April 20, 2017
Rents are falling at apartments close to the new Second Ave. Subway, which opened at the beginning of the year.
It looks like landlords got ahead of themselves, raising rents last year in anticipation of the subway opening, which extended an existing train line to three new stations on a transit-neglected part of the Upper East Side.
“I think the subway opening got swallowed up in the pushback from tenants against inflated prices,” said Kobi Lahav, managing director at brokerage Mdrn. Residential to Crains New York Business.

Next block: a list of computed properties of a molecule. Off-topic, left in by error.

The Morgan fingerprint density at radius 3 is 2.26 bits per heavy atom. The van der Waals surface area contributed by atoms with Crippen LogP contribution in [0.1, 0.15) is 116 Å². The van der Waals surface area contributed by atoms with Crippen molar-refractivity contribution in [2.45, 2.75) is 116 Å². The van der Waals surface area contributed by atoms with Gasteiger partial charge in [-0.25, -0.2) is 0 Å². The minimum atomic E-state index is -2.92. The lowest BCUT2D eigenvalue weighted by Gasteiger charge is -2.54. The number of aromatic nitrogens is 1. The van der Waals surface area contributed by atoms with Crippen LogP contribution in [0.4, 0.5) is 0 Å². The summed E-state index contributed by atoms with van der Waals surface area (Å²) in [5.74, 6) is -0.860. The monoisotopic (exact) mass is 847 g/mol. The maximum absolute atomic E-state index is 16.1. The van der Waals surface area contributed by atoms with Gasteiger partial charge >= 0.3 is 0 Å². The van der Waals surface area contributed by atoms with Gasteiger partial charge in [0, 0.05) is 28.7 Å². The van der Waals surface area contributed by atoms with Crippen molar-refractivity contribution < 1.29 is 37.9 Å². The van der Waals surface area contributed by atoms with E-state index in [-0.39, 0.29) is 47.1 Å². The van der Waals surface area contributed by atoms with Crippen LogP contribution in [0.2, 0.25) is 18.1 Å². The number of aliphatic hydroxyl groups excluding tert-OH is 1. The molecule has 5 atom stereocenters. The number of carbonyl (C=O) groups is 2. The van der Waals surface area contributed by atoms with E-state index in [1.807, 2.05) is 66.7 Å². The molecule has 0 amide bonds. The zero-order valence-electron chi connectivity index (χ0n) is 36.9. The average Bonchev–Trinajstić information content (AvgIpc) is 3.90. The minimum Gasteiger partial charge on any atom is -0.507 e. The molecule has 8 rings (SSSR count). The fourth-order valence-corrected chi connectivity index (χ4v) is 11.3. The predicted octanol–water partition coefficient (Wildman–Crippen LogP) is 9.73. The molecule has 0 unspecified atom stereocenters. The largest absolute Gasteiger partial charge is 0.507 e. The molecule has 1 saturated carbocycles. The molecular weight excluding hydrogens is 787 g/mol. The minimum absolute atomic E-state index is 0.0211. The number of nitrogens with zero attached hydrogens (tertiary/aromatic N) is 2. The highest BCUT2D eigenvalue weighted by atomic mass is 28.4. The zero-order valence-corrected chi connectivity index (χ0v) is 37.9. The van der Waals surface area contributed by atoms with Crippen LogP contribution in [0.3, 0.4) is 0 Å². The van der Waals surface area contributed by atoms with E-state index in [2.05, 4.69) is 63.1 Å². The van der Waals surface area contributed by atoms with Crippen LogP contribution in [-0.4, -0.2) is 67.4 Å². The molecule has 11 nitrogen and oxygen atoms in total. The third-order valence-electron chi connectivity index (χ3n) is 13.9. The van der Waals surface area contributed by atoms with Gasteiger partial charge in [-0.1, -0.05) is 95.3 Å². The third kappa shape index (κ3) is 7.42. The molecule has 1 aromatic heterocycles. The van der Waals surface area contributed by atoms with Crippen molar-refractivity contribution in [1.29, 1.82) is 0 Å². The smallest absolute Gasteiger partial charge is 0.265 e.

The beginning of the year traditionally is slow for apartments, which are also facing competition from new construction.
Between last year and the first few months of 2017, asking rents dropped for more than half of the 71 apartments located around the three new subway stops, according to analysis by Crains of recent listings data from StreetEasy.
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